Announcing Our Spring 2018 Scholarship Winner

Published on Feb 5, 2018 at 4:41 pm in News.

Everyone at Corban Gunn, Attorney at Law is dedicated to helping our local and nationwide communities build strong foundations that will lead to a brighter future. As part of that dedication, we decided to start a scholarship in 2017. The Spring 2018 submission period just came to a close, and we were truly humbled by the amount of applications we received as well as the overall quality of every essay. Thank you to everyone who applied!

We’re happy to announce that we’ve chosen a winner. Congratulations to Rebecca Carlson of Graham, NC!

Rebecca is attending her first year of graduate school at George Washington University Milken Institute School of Public Health.

Spring 2018’s essay topic was on the heroin epidemic and how we, as a nation, might take steps to seek a solution to the crisis. Rebecca’s essay was well-articulated and thoughtful.

Here’s her essay:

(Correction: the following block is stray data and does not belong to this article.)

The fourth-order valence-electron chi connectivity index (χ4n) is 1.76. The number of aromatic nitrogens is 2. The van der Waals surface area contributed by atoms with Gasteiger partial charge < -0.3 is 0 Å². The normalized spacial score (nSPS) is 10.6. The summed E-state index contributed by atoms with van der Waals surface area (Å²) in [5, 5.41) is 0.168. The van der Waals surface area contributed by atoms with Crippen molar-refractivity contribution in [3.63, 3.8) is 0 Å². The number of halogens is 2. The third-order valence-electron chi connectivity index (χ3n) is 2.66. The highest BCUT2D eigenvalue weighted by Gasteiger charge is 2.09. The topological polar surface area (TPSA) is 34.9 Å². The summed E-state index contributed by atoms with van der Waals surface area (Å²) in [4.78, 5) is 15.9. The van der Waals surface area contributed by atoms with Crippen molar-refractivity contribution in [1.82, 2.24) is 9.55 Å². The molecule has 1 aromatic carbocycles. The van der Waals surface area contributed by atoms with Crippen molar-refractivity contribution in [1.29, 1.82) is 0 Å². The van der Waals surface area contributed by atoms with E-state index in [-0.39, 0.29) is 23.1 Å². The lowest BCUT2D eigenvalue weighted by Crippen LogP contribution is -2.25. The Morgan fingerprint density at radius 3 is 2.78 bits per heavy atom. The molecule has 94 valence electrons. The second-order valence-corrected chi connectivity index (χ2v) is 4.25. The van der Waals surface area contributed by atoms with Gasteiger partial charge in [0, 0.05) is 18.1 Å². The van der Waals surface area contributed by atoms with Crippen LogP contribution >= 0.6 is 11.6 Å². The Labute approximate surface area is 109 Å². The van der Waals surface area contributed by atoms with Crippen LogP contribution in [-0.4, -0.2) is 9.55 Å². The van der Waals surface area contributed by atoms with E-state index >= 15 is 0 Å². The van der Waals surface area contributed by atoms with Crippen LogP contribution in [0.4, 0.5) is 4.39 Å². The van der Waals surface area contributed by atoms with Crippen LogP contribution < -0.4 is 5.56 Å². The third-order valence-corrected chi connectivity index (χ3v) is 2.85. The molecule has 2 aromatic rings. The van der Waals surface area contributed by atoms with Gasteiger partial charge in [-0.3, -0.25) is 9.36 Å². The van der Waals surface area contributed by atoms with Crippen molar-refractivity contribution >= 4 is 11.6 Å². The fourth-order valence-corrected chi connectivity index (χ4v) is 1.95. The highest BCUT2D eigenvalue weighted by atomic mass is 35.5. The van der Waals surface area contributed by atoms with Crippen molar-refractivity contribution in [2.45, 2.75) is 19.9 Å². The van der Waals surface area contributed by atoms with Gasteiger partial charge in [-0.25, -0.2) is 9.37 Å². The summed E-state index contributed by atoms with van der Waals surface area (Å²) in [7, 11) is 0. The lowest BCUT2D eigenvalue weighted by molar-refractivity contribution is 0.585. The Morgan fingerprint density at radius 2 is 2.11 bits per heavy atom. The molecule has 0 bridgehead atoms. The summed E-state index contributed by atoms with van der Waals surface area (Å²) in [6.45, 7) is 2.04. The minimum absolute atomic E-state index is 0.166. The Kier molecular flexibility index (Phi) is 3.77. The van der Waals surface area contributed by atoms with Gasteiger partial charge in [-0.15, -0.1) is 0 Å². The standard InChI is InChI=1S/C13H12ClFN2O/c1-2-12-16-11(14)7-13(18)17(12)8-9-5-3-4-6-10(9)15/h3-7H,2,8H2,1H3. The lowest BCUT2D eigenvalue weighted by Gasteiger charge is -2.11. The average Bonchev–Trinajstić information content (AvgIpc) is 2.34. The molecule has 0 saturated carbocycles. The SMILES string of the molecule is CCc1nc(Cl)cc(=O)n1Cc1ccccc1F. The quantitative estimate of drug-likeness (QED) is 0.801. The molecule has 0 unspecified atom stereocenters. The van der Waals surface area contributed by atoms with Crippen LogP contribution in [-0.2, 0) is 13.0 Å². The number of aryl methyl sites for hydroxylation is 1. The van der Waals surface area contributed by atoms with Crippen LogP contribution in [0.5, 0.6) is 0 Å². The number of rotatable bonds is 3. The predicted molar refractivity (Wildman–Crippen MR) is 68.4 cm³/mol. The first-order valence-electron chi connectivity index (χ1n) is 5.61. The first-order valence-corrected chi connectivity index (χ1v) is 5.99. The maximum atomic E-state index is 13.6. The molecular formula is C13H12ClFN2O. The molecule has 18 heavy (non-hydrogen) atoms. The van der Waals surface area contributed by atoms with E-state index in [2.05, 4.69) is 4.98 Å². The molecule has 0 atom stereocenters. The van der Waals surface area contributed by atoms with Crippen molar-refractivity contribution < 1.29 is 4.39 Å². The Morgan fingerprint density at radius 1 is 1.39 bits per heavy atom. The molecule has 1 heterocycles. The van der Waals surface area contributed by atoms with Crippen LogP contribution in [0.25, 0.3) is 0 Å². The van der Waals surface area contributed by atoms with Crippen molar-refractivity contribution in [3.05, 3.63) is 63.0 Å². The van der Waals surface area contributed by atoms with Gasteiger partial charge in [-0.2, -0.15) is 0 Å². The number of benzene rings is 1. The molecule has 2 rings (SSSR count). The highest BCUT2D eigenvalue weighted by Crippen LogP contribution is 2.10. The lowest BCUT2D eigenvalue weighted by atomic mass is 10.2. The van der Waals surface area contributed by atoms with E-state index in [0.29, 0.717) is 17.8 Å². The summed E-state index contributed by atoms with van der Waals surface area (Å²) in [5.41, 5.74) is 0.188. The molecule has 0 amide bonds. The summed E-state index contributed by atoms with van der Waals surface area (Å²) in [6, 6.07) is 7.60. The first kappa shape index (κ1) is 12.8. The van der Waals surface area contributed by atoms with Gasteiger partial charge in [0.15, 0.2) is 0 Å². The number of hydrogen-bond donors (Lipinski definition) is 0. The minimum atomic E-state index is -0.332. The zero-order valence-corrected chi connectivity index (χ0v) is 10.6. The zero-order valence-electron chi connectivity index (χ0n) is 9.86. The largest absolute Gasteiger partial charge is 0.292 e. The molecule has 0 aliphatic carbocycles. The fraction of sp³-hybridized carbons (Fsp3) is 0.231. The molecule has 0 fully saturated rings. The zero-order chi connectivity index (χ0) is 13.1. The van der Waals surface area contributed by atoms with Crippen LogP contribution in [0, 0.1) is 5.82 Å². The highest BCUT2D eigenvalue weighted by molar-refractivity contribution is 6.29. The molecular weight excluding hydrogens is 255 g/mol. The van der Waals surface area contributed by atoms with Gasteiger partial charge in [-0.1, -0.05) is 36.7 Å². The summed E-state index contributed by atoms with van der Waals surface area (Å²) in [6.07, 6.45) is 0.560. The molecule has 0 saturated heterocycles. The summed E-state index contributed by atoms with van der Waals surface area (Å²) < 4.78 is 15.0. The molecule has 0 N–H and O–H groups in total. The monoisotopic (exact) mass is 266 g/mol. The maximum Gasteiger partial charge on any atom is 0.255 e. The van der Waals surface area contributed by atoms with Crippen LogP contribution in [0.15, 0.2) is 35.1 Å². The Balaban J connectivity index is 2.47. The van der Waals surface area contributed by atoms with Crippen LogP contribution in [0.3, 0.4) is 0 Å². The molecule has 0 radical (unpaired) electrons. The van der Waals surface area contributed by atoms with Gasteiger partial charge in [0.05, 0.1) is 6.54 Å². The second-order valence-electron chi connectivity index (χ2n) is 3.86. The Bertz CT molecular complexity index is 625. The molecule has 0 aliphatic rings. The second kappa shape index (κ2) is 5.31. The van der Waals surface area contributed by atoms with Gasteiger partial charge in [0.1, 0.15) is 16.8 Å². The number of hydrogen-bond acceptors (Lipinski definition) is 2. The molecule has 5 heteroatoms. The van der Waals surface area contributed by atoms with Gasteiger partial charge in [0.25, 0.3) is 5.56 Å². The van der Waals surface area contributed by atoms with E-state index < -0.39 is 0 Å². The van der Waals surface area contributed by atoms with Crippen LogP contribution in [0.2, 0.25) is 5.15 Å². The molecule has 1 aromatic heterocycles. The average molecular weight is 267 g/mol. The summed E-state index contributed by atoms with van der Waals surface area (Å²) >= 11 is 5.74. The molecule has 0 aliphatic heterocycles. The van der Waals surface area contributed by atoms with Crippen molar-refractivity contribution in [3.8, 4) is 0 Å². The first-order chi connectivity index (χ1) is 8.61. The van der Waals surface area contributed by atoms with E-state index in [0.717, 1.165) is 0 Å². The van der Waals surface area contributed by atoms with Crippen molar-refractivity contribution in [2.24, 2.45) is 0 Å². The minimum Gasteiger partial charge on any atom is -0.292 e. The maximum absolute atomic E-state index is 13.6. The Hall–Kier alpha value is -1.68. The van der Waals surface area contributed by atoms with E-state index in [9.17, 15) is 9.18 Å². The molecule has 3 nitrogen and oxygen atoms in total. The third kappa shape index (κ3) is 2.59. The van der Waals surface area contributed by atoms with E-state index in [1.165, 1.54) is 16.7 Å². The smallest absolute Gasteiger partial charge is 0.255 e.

“To say that heroin use in the United States has become a problem over the last decade is an understatement. With the rise in heroin use and overdose deaths in the US over the last 10 years, it has become an epidemic requiring a multidisciplinary approach and cooperation between various local and national government agencies to combat.  There is a role for community members, physicians, local law enforcement, public health agencies, drug addiction rehabilitation centers, U.S. Drug Enforcement Agency (DEA), and lawmakers in fighting the heroin epidemic. Below I propose a three-tiered approach to prevent addiction to heroin based on public health levels of prevention. The goal is to reduce the prevalence of addiction and overdose and improve treatment of heroin overdose to reduce fatality to fight the heroin epidemic.

Heroin use has increased among most demographics. According to the CDC, heroin use has increased among males and females, young and middle-aged adults, and all income levels in the United States. Deaths from overdose have also increased 4 times from what they were in 2010, according to the CDC, with males age 25-44 having the highest heroin overdose death rate at 13.2 per 100,000 individuals. Furthermore, past misuse of opioid prescriptions is the greatest risk factor for starting heroin. Not only is heroin use and overdose deaths on the rise, opioid prescription rates, deaths from opioids, and addiction to prescription opioids have all been on the rise in the past decade according to the CDC. Prescription opioids include natural opioids (morphine and codeine, as well as the semisynthetic oxycodone, hydrocodone, hydromorphone, and oxymorphone) and synthetic opioids (fentanyl and tramadol).